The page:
Interview with Dianne Matthews

» Posted on Oct 11, 2012 in Blog | Comments Off on Interview with Dianne Matthews

This week I’m hosting  Terri Reed with The Doctor’s Defender, Marta Perry with Naomi’s Christmas, Dianne Matthews with Designed for Devotion (non fiction), and Amy Lillard with Saving Gideon. If you want to enter the drawings for the books, please leave a comment on one of the post during the week with your email address. I will not enter you without an email address (my way to contact you if you win). If you don’t want to leave an email address, another way you can enter is to email me at The drawings end Sunday (October 14th) evening.

Interview with Dianne Matthews:

1.    When did you first realize you wanted to be a writer?

When I learned to use a pencil in first grade! (I didn’t attend kindergarten.) As a little girl, I loved to make up stories and share them. But as an adult, I didn’t have the courage to pursue creative writing. It was just a fantasy that I carried around until my mid-forties when I was asked to write articles for our church’s newsletter. That was enough to get me hooked.

2Who/what encouraged, motivated, inspired you?

Our pastor at the time, David Jankowski, encouraged me to think about writing professionally and urged me to attend a writing seminar. Shortly after that, a brochure for the Write-to-Publish conference appeared in my mailbox. Despite my fears and doubts, I attended—and a new, wonderful world opened up to me.

3.     Since then, you’ve published four daily devotional books. What do you find most rewarding about writing devotions?

I absolutely love finding creative ways to illustrate a Bible verse or spiritual principle, whether using elements of nature, historical events, pop culture trivia, news events, my own personal experiences, or any other source. I love drawing out practical application that demonstrates how relevant the Bible is to our lives today. I also enjoy trying to find a way to end with a statement that helps the content stick in the reader’s mind (especially when I come up with a pun). And feedback from readers motivates me to keep writing devotionals. It’s such a blessing when someone tells me that a devotional has spoken to their specific situation, or says that one of my books is a part of their regular quiet time.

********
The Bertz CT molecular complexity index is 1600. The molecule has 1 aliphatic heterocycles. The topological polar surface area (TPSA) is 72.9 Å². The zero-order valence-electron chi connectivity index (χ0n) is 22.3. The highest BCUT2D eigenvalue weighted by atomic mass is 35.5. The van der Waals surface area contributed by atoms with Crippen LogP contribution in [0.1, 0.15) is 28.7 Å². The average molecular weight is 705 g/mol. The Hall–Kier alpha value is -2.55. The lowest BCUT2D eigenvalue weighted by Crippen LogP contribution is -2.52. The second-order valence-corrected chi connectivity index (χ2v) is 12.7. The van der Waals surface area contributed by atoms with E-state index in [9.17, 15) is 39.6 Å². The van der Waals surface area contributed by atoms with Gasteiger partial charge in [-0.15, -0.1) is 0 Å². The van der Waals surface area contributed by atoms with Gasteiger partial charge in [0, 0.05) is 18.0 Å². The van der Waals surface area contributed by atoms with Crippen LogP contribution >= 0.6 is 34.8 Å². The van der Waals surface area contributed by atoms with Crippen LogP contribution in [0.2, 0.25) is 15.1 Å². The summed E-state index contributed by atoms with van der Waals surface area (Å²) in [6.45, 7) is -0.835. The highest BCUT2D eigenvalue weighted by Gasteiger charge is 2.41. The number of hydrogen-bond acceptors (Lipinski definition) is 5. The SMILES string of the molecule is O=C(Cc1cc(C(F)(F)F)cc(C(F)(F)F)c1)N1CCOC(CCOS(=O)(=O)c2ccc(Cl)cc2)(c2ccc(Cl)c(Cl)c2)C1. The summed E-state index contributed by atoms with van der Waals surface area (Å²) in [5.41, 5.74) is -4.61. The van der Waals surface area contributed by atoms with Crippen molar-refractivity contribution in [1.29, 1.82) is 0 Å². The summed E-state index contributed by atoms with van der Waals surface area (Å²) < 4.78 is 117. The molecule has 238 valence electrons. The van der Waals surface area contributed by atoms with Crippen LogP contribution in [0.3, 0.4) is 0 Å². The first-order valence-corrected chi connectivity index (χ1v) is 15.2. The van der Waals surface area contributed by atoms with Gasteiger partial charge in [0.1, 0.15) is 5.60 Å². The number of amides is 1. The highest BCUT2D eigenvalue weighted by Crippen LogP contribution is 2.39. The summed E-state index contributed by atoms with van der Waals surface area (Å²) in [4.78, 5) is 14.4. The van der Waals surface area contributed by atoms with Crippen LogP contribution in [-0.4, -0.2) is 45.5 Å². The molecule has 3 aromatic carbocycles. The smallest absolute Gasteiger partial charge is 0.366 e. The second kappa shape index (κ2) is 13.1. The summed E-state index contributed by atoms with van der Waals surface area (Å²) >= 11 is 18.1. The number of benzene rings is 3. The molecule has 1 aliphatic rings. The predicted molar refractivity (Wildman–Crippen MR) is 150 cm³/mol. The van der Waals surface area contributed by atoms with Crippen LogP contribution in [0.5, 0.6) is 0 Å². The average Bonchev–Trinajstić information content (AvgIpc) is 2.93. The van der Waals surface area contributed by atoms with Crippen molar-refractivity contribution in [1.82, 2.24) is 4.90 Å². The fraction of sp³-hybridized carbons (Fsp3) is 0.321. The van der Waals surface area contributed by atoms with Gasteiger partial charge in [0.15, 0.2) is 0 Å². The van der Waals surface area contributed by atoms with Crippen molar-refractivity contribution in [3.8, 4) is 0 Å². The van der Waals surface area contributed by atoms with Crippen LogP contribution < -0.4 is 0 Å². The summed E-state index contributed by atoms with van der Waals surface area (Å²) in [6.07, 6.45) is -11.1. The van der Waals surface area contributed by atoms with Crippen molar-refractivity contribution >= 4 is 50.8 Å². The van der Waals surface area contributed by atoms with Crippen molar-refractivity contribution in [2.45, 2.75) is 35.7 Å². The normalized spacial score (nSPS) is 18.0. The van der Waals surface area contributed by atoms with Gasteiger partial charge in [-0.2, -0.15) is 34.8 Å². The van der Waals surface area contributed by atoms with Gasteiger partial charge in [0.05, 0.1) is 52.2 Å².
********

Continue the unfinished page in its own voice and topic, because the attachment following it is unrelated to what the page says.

4.    What do you think is the hardest aspect of (freelance) writing? What is the biggest challenge you face as a writer?

It’s tough to juggle all the business aspects of the freelance life—marketing/promotion, maintaining contact with editors, staying educated on the publishing industry, record-keeping, managing a website and online presence, etc. Sometimes it’s hard to find time to write! My biggest challenge is probably staying focused and disciplined when I don’t have a contract or deadline. I also have a hard time choosing which ideas to pursue and which ones to put on the shelf.

5.    Tell us about your newest one-year devotional book.

Designed for Devotion gives an overview of the Bible from beginning to end. It explains the background and factual information for each book, including the author, theme, purpose for writing, and historical setting. It highlights the key stories and characters in the OT and gospels, and explores the basic teachings of the NT writers.

 In the part of the book that covers the Old Testament, I sprinkled occasional “Jesus Sightings” (in keeping with the theme of a trip or journey). These devotions focus on how Jesus fulfilled Old Testament prophecy. I also included devotions about the 400-year period between the Testaments, the concept of “theophany”, the distinction between the Major and Minor Prophets, and other topics. Another goal was to show how the Old and New Testaments fit together to form a single story.

Since I’m not a Bible scholar, this book is not an “academic” book even though it shares a lot of historical information. Each day’s devotion ends with a practical application that encourages readers to apply that day’s spiritual lesson to their own journey with God. My hope is that this book will be enjoyed by seasoned students of the Scriptures as well as those new to Bible study.

 6.    What are your future writing goals?

I’m working on a proposal for a nonfiction book with chapters instead of short devotionals. I love to interview and tell other people’s stories, so I hope to do more of that. I also want to try my hand at fiction, but I’m struggling with a lot of fear and doubts. However, I do have certain characters and scenes stuck in my mind and I hear that’s often how a novel starts. The setting is at some point during the 1800s, so I suppose the first step would be to figure out the specific time period.

 7.    What do you do when you’re not writing?

Spend time with family and friends, participate in church-related activities and Bible studies, get out and enjoy nature, read for pleasure, and of course, think about writing.

 8.    Who are your favorite writers?

I love classic literature so I’d have to include Charles Dickens, Thomas Hardy, Jane Austen, George Eliot. I also love Tolkien’s work. As for contemporary authors, two of my favorites are Frank Delaney and Stephen Lawhead.

9.    What is God teaching you right now?

That’s easy to answer: To trust Him implicitly and totally submit to His plans even when I don’t understand or like what is happening in my life.

10.  How can readers connect with you?

I love to meet readers in person or online, and also appreciate feedback about my books. I can be contacted through my website,, or found on Facebook, Twitter, or LinkedIn.